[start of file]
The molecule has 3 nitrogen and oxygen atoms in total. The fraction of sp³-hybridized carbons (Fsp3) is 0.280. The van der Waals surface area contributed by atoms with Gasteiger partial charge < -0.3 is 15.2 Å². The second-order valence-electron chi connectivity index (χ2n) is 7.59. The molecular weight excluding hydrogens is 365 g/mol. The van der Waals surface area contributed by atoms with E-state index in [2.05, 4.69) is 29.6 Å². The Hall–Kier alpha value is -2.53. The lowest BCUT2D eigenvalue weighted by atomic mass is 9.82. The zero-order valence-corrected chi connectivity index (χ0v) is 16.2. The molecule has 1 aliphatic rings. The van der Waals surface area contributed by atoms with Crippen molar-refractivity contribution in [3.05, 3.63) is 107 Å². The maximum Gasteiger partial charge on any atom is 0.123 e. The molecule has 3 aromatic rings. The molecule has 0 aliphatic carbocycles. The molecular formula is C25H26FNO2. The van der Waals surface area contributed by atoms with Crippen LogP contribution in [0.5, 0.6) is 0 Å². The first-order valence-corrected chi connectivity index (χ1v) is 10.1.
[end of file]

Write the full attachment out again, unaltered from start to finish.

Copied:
The molecule has 3 nitrogen and oxygen atoms in total. The fraction of sp³-hybridized carbons (Fsp3) is 0.280. The van der Waals surface area contributed by atoms with Gasteiger partial charge < -0.3 is 15.2 Å². The second-order valence-electron chi connectivity index (χ2n) is 7.59. The molecular weight excluding hydrogens is 365 g/mol. The van der Waals surface area contributed by atoms with E-state index in [2.05, 4.69) is 29.6 Å². The Hall–Kier alpha value is -2.53. The lowest BCUT2D eigenvalue weighted by atomic mass is 9.82. The zero-order valence-corrected chi connectivity index (χ0v) is 16.2. The molecule has 1 aliphatic rings. The van der Waals surface area contributed by atoms with Crippen molar-refractivity contribution in [3.05, 3.63) is 107 Å². The maximum Gasteiger partial charge on any atom is 0.123 e. The molecule has 3 aromatic rings. The molecule has 0 aliphatic carbocycles. The molecular formula is C25H26FNO2. The van der Waals surface area contributed by atoms with Crippen LogP contribution in [0.5, 0.6) is 0 Å². The first-order valence-corrected chi connectivity index (χ1v) is 10.1.